Appreciating Bots

Screen Shot 2014-09-11 at 12.13.07

Recently, Appreciation Bot – my Twitter bot that responds to museum artefacts with pseudo-intellectual responses – tweeted something a bit off-colour. Not something intentionally offensive perhaps, but certainly something that would raise eyebrows were a human to tweet it. I didn’t include the tweet directly but you can view it here. Even a bot tweeting this elicited some responses from people, and I wanted to write a bit about the bot, why this happened, and what it made me think of. Before I go any further, let me just say: my bots shouldn’t offend people, and when they do it’s my fault. But this event did throw up some interesting things for me to think about.

There are two common ways that Twitter bots source free-text material to use in their tweets. One is to use vocabulary lists of phrases or words that are pre-approved by the bot’s author. Appreciation Bot uses this for its little flourishes at the end of its tweets. Here’s some I plucked from the bot source, for instance:

Screen Shot 2014-09-11 at 12.28.58

Another option is to use sanitised content sources that you can depend on to be acceptable, true, or generally good. Two Headlines, for instances, merges two data sources (major news organisations) that the bot author trusts to be inoffensive, professional and accurate.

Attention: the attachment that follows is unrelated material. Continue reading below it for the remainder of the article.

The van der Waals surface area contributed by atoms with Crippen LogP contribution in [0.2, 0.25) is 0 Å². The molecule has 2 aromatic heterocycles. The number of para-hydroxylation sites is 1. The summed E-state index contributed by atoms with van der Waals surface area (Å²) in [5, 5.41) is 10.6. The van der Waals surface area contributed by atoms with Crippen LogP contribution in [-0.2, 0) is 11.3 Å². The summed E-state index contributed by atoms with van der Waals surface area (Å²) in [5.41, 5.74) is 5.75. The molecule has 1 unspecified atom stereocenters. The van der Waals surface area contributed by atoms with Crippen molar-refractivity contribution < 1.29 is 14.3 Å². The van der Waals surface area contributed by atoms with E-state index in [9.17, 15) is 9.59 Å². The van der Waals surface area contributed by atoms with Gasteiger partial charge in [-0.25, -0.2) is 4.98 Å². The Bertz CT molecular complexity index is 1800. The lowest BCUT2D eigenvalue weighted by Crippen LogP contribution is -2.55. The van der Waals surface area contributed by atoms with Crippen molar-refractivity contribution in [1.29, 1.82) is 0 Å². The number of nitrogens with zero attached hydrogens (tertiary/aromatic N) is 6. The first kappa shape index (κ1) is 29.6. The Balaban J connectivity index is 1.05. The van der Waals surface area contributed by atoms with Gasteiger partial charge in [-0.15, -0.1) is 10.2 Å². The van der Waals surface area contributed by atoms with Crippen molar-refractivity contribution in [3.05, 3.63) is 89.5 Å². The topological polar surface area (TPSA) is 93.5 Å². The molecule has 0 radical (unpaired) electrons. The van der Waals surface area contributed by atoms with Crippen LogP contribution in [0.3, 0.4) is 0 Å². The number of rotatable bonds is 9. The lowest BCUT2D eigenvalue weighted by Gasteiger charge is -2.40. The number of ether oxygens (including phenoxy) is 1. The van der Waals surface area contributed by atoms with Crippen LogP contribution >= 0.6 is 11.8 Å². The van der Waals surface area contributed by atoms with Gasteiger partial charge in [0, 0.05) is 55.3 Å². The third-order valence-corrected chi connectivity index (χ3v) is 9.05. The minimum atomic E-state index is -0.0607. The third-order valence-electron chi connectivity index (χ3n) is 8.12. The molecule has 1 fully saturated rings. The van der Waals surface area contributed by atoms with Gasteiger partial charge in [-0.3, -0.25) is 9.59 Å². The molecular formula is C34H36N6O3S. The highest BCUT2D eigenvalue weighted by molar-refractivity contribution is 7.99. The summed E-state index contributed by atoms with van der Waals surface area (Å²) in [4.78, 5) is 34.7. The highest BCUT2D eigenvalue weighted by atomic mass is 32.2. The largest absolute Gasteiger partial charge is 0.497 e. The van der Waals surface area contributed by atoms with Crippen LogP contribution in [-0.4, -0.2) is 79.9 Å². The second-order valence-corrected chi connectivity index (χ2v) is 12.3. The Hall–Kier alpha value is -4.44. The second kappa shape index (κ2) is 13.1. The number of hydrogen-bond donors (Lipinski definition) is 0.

Appreciation Bot was intended to be an attempt at using a computational creativity tool as part of a Twitter bot, to build a bot that was a little bit more computationally creative than the average bot (not because that makes the bot ‘better’ – just a different avenue to explore). To this end, it uses Metaphor Magnet – a tool made by Tony Veale from University College Dublin – to get creative connections between objects. Metaphor Magnet is the result of an analysis of Google n-Grams; not the Books one available online, but a vast 27-DVD corpus of text files providing statistics on the words and phrases people use online. It uses these phrases, and the frequency Google found them on the web, to extract metaphorical and other linguistic relationships. “As X as Y” is a common pattern, for instance, that Tony’s software can readily extract and repurpose.

Metaphor Magnet can tell you, for instance, that chocolate can be compared to a charming actress. It can offer evidence from things that people have said to support this, too: chocolate is alluring, chocolate is celebrated, and so on. These are all backed up by things that people have said online at least 40 times across the Google corpus, which means that a lot of this information is really valuable and reflects things people truly believe. Of course, some comparisons are better and more reliable than others. ‘As black as coffee’ reflects the fact that the speakers believes that the colour of coffee is black. ‘As lazy as a computer scientist’ reflects a prejudiced belief about a particular kind of human being, which is less reliably true (although potentially useful information if we know it is biased in advance).